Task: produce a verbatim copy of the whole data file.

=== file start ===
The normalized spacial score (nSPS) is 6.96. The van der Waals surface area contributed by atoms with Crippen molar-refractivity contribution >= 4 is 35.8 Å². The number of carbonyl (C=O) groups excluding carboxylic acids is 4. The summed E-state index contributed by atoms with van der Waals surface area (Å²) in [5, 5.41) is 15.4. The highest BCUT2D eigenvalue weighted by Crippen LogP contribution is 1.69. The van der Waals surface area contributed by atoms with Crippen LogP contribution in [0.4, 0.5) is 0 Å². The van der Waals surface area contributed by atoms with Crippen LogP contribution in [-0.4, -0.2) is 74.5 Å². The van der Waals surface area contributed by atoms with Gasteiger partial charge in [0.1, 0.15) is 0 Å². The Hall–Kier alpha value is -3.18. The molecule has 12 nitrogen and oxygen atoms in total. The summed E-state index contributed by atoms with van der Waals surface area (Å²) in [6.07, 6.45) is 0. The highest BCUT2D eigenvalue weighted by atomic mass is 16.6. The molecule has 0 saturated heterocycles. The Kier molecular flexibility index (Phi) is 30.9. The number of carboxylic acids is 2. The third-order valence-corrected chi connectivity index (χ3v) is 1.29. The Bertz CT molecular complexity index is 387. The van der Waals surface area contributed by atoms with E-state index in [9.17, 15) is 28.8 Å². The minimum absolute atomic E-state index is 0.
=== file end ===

The normalized spacial score (nSPS) is 6.96. The van der Waals surface area contributed by atoms with Crippen molar-refractivity contribution >= 4 is 35.8 Å². The number of carbonyl (C=O) groups excluding carboxylic acids is 4. The summed E-state index contributed by atoms with van der Waals surface area (Å²) in [5, 5.41) is 15.4. The highest BCUT2D eigenvalue weighted by Crippen LogP contribution is 1.69. The van der Waals surface area contributed by atoms with Crippen LogP contribution in [0.4, 0.5) is 0 Å². The van der Waals surface area contributed by atoms with Crippen LogP contribution in [-0.4, -0.2) is 74.5 Å². The van der Waals surface area contributed by atoms with Gasteiger partial charge in [0.1, 0.15) is 0 Å². The Hall–Kier alpha value is -3.18. The molecule has 12 nitrogen and oxygen atoms in total. The summed E-state index contributed by atoms with van der Waals surface area (Å²) in [6.07, 6.45) is 0. The highest BCUT2D eigenvalue weighted by atomic mass is 16.6. The molecule has 0 saturated heterocycles. The Kier molecular flexibility index (Phi) is 30.9. The number of carboxylic acids is 2. The third-order valence-corrected chi connectivity index (χ3v) is 1.29. The Bertz CT molecular complexity index is 387. The van der Waals surface area contributed by atoms with E-state index in [9.17, 15) is 28.8 Å². The minimum absolute atomic E-state index is 0.